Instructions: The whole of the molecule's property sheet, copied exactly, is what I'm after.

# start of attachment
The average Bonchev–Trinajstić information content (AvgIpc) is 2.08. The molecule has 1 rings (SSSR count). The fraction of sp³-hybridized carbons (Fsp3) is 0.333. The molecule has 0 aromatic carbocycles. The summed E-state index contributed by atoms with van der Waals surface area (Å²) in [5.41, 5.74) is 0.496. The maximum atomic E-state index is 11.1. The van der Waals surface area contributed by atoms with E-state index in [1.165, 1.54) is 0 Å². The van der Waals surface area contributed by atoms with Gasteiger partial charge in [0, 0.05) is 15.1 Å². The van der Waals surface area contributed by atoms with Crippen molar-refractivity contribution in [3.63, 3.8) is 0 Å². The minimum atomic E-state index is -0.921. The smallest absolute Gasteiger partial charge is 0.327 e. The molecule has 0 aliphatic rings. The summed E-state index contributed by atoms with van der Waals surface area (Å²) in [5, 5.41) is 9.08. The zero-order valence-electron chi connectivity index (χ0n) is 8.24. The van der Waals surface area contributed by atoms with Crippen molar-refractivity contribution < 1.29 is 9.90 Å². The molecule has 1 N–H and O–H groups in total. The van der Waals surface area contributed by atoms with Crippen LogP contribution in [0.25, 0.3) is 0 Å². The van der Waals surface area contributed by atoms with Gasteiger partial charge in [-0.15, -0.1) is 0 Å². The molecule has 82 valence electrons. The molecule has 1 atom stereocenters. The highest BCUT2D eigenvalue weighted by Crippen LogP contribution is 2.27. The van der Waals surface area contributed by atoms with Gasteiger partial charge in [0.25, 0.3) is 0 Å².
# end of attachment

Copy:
The average Bonchev–Trinajstić information content (AvgIpc) is 2.08. The molecule has 1 rings (SSSR count). The fraction of sp³-hybridized carbons (Fsp3) is 0.333. The molecule has 0 aromatic carbocycles. The summed E-state index contributed by atoms with van der Waals surface area (Å²) in [5.41, 5.74) is 0.496. The maximum atomic E-state index is 11.1. The van der Waals surface area contributed by atoms with E-state index in [1.165, 1.54) is 0 Å². The van der Waals surface area contributed by atoms with Gasteiger partial charge in [0, 0.05) is 15.1 Å². The van der Waals surface area contributed by atoms with Crippen molar-refractivity contribution in [3.63, 3.8) is 0 Å². The minimum atomic E-state index is -0.921. The smallest absolute Gasteiger partial charge is 0.327 e. The molecule has 0 aliphatic rings. The summed E-state index contributed by atoms with van der Waals surface area (Å²) in [5, 5.41) is 9.08. The zero-order valence-electron chi connectivity index (χ0n) is 8.24. The van der Waals surface area contributed by atoms with Crippen molar-refractivity contribution < 1.29 is 9.90 Å². The molecule has 1 N–H and O–H groups in total. The van der Waals surface area contributed by atoms with Crippen LogP contribution in [0.25, 0.3) is 0 Å². The van der Waals surface area contributed by atoms with Gasteiger partial charge in [-0.15, -0.1) is 0 Å². The molecule has 82 valence electrons. The molecule has 1 atom stereocenters. The highest BCUT2D eigenvalue weighted by Crippen LogP contribution is 2.27. The van der Waals surface area contributed by atoms with Gasteiger partial charge in [0.25, 0.3) is 0 Å².